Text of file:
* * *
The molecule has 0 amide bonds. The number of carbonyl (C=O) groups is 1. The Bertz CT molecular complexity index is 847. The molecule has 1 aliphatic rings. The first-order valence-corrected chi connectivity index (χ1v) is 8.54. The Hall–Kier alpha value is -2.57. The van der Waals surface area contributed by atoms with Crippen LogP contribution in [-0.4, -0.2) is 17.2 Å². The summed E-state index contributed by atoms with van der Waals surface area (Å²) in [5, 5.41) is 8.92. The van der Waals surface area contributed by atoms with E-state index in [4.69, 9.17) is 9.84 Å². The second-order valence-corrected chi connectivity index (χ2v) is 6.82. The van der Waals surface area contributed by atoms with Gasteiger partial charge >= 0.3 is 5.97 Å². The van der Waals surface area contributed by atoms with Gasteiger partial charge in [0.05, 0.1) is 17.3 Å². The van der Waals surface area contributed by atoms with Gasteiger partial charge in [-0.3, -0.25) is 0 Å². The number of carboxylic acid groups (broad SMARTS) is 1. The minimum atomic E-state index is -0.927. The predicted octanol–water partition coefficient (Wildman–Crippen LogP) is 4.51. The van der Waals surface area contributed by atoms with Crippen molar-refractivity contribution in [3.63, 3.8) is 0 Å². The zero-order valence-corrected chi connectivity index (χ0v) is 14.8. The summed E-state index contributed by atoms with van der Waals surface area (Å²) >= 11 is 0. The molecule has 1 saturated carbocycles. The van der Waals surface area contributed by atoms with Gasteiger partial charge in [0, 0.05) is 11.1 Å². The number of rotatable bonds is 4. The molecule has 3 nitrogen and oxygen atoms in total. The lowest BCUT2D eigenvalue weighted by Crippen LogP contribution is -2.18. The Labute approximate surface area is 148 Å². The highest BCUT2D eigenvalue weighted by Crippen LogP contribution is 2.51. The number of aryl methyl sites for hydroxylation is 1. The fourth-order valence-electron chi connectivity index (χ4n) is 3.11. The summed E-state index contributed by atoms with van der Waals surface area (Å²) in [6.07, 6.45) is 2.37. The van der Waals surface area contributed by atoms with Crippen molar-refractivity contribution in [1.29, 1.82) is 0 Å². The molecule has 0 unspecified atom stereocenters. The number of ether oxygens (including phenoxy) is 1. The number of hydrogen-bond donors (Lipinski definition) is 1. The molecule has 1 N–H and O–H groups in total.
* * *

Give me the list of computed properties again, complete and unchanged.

The molecule has 0 amide bonds. The number of carbonyl (C=O) groups is 1. The Bertz CT molecular complexity index is 847. The molecule has 1 aliphatic rings. The first-order valence-corrected chi connectivity index (χ1v) is 8.54. The Hall–Kier alpha value is -2.57. The van der Waals surface area contributed by atoms with Crippen LogP contribution in [-0.4, -0.2) is 17.2 Å². The summed E-state index contributed by atoms with van der Waals surface area (Å²) in [5, 5.41) is 8.92. The van der Waals surface area contributed by atoms with E-state index in [4.69, 9.17) is 9.84 Å². The second-order valence-corrected chi connectivity index (χ2v) is 6.82. The van der Waals surface area contributed by atoms with Gasteiger partial charge >= 0.3 is 5.97 Å². The van der Waals surface area contributed by atoms with Gasteiger partial charge in [0.05, 0.1) is 17.3 Å². The van der Waals surface area contributed by atoms with Gasteiger partial charge in [-0.3, -0.25) is 0 Å². The number of carboxylic acid groups (broad SMARTS) is 1. The minimum atomic E-state index is -0.927. The predicted octanol–water partition coefficient (Wildman–Crippen LogP) is 4.51. The van der Waals surface area contributed by atoms with Crippen molar-refractivity contribution in [3.63, 3.8) is 0 Å². The zero-order valence-corrected chi connectivity index (χ0v) is 14.8. The summed E-state index contributed by atoms with van der Waals surface area (Å²) >= 11 is 0. The molecule has 1 saturated carbocycles. The van der Waals surface area contributed by atoms with Gasteiger partial charge in [0, 0.05) is 11.1 Å². The number of rotatable bonds is 4. The molecule has 3 nitrogen and oxygen atoms in total. The lowest BCUT2D eigenvalue weighted by Crippen LogP contribution is -2.18. The Labute approximate surface area is 148 Å². The highest BCUT2D eigenvalue weighted by Crippen LogP contribution is 2.51. The number of aryl methyl sites for hydroxylation is 1. The fourth-order valence-electron chi connectivity index (χ4n) is 3.11. The summed E-state index contributed by atoms with van der Waals surface area (Å²) in [6.07, 6.45) is 2.37. The van der Waals surface area contributed by atoms with Crippen molar-refractivity contribution in [1.29, 1.82) is 0 Å². The molecule has 0 unspecified atom stereocenters. The number of ether oxygens (including phenoxy) is 1. The number of hydrogen-bond donors (Lipinski definition) is 1. The molecule has 1 N–H and O–H groups in total.